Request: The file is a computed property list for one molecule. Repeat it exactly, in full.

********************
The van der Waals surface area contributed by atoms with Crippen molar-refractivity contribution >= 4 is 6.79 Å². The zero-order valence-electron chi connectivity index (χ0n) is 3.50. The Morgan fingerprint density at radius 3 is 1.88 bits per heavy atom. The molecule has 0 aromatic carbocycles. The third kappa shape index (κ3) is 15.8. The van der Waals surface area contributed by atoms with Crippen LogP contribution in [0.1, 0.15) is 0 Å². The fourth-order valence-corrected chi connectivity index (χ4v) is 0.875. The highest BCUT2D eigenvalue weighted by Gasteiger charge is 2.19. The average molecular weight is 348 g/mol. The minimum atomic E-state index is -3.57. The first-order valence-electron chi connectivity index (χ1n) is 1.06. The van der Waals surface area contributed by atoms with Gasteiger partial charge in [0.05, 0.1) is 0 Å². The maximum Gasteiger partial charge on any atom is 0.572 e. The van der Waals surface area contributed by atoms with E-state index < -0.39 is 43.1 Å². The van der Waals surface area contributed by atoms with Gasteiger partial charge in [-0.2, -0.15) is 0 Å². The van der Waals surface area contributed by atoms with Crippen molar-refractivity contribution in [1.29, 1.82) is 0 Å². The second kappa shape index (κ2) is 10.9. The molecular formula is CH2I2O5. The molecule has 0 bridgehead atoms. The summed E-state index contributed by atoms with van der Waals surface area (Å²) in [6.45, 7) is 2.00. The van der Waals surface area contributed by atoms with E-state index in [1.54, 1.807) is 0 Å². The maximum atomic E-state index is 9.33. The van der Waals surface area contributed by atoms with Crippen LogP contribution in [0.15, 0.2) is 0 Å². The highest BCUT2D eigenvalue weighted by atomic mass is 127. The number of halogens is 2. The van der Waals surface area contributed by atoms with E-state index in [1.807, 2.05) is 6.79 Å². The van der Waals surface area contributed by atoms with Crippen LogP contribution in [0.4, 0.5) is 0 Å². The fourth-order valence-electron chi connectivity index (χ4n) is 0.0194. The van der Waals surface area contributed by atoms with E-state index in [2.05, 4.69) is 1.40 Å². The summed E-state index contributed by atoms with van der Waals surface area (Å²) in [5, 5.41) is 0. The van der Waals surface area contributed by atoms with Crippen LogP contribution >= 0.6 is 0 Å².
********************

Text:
The van der Waals surface area contributed by atoms with Crippen molar-refractivity contribution >= 4 is 6.79 Å². The zero-order valence-electron chi connectivity index (χ0n) is 3.50. The Morgan fingerprint density at radius 3 is 1.88 bits per heavy atom. The molecule has 0 aromatic carbocycles. The third kappa shape index (κ3) is 15.8. The van der Waals surface area contributed by atoms with Crippen LogP contribution in [0.1, 0.15) is 0 Å². The fourth-order valence-corrected chi connectivity index (χ4v) is 0.875. The highest BCUT2D eigenvalue weighted by Gasteiger charge is 2.19. The average molecular weight is 348 g/mol. The minimum atomic E-state index is -3.57. The first-order valence-electron chi connectivity index (χ1n) is 1.06. The van der Waals surface area contributed by atoms with Gasteiger partial charge in [0.05, 0.1) is 0 Å². The maximum Gasteiger partial charge on any atom is 0.572 e. The van der Waals surface area contributed by atoms with E-state index < -0.39 is 43.1 Å². The van der Waals surface area contributed by atoms with Gasteiger partial charge in [-0.2, -0.15) is 0 Å². The van der Waals surface area contributed by atoms with Crippen molar-refractivity contribution in [1.29, 1.82) is 0 Å². The second kappa shape index (κ2) is 10.9. The molecular formula is CH2I2O5. The molecule has 0 bridgehead atoms. The summed E-state index contributed by atoms with van der Waals surface area (Å²) in [6.45, 7) is 2.00. The van der Waals surface area contributed by atoms with E-state index in [1.54, 1.807) is 0 Å². The maximum atomic E-state index is 9.33. The van der Waals surface area contributed by atoms with Crippen LogP contribution in [0.15, 0.2) is 0 Å². The highest BCUT2D eigenvalue weighted by atomic mass is 127. The number of halogens is 2. The van der Waals surface area contributed by atoms with E-state index in [1.807, 2.05) is 6.79 Å². The van der Waals surface area contributed by atoms with Crippen LogP contribution in [0.4, 0.5) is 0 Å². The fourth-order valence-electron chi connectivity index (χ4n) is 0.0194. The van der Waals surface area contributed by atoms with E-state index in [2.05, 4.69) is 1.40 Å². The summed E-state index contributed by atoms with van der Waals surface area (Å²) in [5, 5.41) is 0. The van der Waals surface area contributed by atoms with Crippen LogP contribution >= 0.6 is 0 Å².